(Pocket-lint) - When Electronic Arts decided against continuing with the Rock Band franchise it was publishing it looked to be the end of the music game. Similarly, Activision decided to can Guitar Hero too, citing a lack of interest in rhythm and accessory games.
Now both series are back, although Harmonix's Rock Band 4 has a new partnering publisher in the guise of Mad Catz. It's a potentially clever move considering the game accessory company always made the best compatible instruments for the originals, and having a decent controller is half the battle. After all, it's half the game.
Sadly, the new controllers weren't ready - at least in working form - for the Rock Band 4 event we attended so we used some of Mad Catz Rock Band 3 guitars for our hands-on play with the new game. But considering the new ones will be similar and there are plans to ensure that older controllers are still compatible with the latest game, it was good to get a live example of that regardless.
Indeed, using the older controllers confirmed our feelings about the return of Rock Band. The fourth instalment (not including the licensed editions, such as the one centred on The Beatles) it's refreshingly familiar. There are some modes and gameplay styles that are yet to be announced - during E3 in a couple of weeks - but Rock Band 4's appeal lies in the fact that existing fans can just pick up and play as if there had never been a gap.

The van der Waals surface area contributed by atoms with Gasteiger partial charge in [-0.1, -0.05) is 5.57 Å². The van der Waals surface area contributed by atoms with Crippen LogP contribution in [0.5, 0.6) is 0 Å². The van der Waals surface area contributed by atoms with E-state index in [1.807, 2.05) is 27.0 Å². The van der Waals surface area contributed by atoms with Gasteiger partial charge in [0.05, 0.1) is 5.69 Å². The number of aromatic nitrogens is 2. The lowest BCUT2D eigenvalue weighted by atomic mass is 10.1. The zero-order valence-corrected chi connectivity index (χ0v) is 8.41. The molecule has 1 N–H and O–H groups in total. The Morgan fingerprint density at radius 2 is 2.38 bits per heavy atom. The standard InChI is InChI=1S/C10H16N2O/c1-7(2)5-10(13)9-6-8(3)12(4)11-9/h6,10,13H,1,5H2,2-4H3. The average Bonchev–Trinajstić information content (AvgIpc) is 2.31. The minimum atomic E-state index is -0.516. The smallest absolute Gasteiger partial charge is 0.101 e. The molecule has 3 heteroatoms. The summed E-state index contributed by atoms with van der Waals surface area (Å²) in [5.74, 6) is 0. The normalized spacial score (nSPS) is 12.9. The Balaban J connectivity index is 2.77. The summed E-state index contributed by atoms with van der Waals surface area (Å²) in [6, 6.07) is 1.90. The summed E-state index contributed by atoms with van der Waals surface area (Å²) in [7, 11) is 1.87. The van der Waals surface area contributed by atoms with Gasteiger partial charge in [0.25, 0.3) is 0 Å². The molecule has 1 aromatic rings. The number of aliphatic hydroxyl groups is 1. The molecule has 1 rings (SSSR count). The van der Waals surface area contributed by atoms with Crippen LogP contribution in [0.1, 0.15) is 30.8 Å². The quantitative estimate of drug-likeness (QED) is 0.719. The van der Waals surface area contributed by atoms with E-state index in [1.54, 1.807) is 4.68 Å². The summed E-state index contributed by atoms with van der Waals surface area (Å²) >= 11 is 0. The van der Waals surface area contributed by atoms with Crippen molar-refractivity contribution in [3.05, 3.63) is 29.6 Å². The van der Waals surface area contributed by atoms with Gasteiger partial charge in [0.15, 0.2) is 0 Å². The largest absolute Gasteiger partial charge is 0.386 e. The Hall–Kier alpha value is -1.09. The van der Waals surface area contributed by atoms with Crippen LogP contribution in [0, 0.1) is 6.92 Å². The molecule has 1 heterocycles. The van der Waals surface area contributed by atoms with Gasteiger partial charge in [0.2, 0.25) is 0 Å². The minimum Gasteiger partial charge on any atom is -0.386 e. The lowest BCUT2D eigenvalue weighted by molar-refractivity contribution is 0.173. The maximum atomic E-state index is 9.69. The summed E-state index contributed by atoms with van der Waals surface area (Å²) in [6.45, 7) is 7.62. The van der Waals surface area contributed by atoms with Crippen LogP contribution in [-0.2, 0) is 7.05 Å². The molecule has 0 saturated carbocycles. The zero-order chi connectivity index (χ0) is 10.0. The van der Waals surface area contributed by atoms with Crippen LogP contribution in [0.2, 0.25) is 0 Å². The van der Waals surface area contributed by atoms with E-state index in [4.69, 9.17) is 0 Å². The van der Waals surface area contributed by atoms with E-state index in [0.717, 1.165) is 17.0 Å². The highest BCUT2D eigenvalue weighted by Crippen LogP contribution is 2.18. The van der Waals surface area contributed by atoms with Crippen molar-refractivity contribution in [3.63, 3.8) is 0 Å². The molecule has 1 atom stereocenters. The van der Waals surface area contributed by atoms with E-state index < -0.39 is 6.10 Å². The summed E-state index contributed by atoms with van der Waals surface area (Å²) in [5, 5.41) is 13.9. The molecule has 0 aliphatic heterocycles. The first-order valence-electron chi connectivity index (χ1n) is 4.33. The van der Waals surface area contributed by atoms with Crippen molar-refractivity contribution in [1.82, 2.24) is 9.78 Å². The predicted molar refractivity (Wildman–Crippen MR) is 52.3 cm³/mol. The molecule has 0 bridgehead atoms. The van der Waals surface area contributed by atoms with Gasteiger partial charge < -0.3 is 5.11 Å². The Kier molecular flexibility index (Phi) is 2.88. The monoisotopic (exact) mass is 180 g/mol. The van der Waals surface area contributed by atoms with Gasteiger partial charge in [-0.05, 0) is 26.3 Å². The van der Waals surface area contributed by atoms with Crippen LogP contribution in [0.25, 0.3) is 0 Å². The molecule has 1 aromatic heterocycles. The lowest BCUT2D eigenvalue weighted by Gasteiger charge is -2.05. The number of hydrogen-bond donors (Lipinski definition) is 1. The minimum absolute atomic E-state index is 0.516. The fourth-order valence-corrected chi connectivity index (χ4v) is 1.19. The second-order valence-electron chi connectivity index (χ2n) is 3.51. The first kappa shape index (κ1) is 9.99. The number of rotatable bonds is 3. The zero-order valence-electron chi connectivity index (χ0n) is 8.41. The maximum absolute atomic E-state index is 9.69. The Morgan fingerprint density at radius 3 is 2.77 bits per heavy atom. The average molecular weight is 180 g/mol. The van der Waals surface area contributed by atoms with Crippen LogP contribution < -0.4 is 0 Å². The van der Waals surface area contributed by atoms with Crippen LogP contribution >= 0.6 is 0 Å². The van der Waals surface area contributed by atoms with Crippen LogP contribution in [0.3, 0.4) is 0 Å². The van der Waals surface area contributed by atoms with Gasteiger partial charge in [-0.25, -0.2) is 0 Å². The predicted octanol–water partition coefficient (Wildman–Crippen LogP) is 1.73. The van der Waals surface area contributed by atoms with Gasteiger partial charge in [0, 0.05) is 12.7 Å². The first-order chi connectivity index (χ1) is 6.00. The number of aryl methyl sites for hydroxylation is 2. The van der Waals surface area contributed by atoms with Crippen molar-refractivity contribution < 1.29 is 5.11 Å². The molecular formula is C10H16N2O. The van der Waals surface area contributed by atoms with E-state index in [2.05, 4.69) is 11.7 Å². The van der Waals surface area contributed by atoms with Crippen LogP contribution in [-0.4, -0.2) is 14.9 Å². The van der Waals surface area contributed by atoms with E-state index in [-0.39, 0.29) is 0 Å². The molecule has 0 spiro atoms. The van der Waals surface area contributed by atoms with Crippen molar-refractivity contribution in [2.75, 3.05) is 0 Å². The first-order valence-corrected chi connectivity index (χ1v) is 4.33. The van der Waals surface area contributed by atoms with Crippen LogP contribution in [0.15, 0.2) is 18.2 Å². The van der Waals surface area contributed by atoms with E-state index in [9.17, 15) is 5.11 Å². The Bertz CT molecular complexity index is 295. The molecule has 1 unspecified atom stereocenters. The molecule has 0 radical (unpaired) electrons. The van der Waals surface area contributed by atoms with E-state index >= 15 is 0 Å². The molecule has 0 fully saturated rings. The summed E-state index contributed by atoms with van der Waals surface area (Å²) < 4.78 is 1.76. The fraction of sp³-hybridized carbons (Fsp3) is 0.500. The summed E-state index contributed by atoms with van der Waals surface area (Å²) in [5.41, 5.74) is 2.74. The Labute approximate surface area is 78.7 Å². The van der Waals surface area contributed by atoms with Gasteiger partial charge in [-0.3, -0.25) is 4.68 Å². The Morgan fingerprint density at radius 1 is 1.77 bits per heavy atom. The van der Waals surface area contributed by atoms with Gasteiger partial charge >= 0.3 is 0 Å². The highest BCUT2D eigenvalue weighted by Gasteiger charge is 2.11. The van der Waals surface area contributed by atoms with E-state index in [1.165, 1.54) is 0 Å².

The same cannot be said about Guitar Hero Live, which has a new guitar accessory with an all-new button configuration. Nor does it allow you to import your old, bought downloadable content. And this might be where Rock Band 4 excels most.
Mad Catz and Harmonix have, from the outset, been keen to appease old fans by letting them access their previously acquired DLC songs in the new game (licences permitting). And we saw that in action during the dedicated preview event in London.
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Plenty of former faves were available to play alongside new tracks from The Who (The Seeker), Jack White (Lazaretto), The Killers (Somebody Told Me), and a few others.
In fact, during our few plays, we tasted one new one - Somebody Told Me - and a couple of older DLC samples from EMF (Unbelievable) and Weezer (Buddy Holly).
We also gave swapped positions in the band from lead guitar to vocals during our time on stage and we have to say that the game plays exactly the same as before. The on-screen graphics too, apart from the fact that the background band renders are higher resolution and better looking.
There are some new additions we tried out. On the higher levels you can freestyle vocals this time around - even changing the lyrics as long as you keep within the pitch and key. Plus, there is more interaction with the in-game audience, where you can address the location ("hello Boston") and give call outs that they will respond to.
The fans will also remember good and bad tracks, triggering responses the next time you visit. Play an Aerosmith song well, for example, and the same audience will request it the next time you visit.
There's also a new "Shows" role-playing mode that gives control of the next song to the band while playing. One of the band members that has a lull in their part of a song can use that time to queue the next on the set list. It can even be a random song within certain parameters (such as "pop/rock").
This adds to the fun aspect of the game and we can't wait to see what Harmonix and Mad Catz have up their sleeves for the E3 unveiling. On this evidence, it doesn't even need to be much to bring back the fans.
Unlike Guitar Hero Live's complete reboot, Rock Band 4 feels like it is simply getting the band back together. And maybe that's all that it will take.